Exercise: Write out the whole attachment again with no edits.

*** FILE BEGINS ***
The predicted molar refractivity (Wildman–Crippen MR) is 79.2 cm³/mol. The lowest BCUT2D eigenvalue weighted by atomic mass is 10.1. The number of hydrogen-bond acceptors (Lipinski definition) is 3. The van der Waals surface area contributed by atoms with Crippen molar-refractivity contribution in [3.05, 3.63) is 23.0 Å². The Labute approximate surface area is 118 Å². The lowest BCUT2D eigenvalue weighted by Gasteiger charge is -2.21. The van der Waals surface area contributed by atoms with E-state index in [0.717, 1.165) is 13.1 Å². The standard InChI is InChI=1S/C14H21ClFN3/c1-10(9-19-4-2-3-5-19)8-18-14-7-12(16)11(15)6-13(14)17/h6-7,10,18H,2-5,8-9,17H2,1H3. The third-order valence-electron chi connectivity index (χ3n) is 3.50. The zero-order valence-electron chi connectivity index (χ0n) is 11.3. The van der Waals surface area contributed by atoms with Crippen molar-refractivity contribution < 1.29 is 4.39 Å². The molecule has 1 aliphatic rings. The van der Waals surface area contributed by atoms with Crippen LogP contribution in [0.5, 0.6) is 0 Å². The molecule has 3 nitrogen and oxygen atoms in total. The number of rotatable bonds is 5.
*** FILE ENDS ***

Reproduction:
The predicted molar refractivity (Wildman–Crippen MR) is 79.2 cm³/mol. The lowest BCUT2D eigenvalue weighted by atomic mass is 10.1. The number of hydrogen-bond acceptors (Lipinski definition) is 3. The van der Waals surface area contributed by atoms with Crippen molar-refractivity contribution in [3.05, 3.63) is 23.0 Å². The Labute approximate surface area is 118 Å². The lowest BCUT2D eigenvalue weighted by Gasteiger charge is -2.21. The van der Waals surface area contributed by atoms with E-state index in [0.717, 1.165) is 13.1 Å². The standard InChI is InChI=1S/C14H21ClFN3/c1-10(9-19-4-2-3-5-19)8-18-14-7-12(16)11(15)6-13(14)17/h6-7,10,18H,2-5,8-9,17H2,1H3. The third-order valence-electron chi connectivity index (χ3n) is 3.50. The zero-order valence-electron chi connectivity index (χ0n) is 11.3. The van der Waals surface area contributed by atoms with Crippen molar-refractivity contribution < 1.29 is 4.39 Å². The molecule has 1 aliphatic rings. The van der Waals surface area contributed by atoms with Crippen LogP contribution in [0.5, 0.6) is 0 Å². The molecule has 3 nitrogen and oxygen atoms in total. The number of rotatable bonds is 5.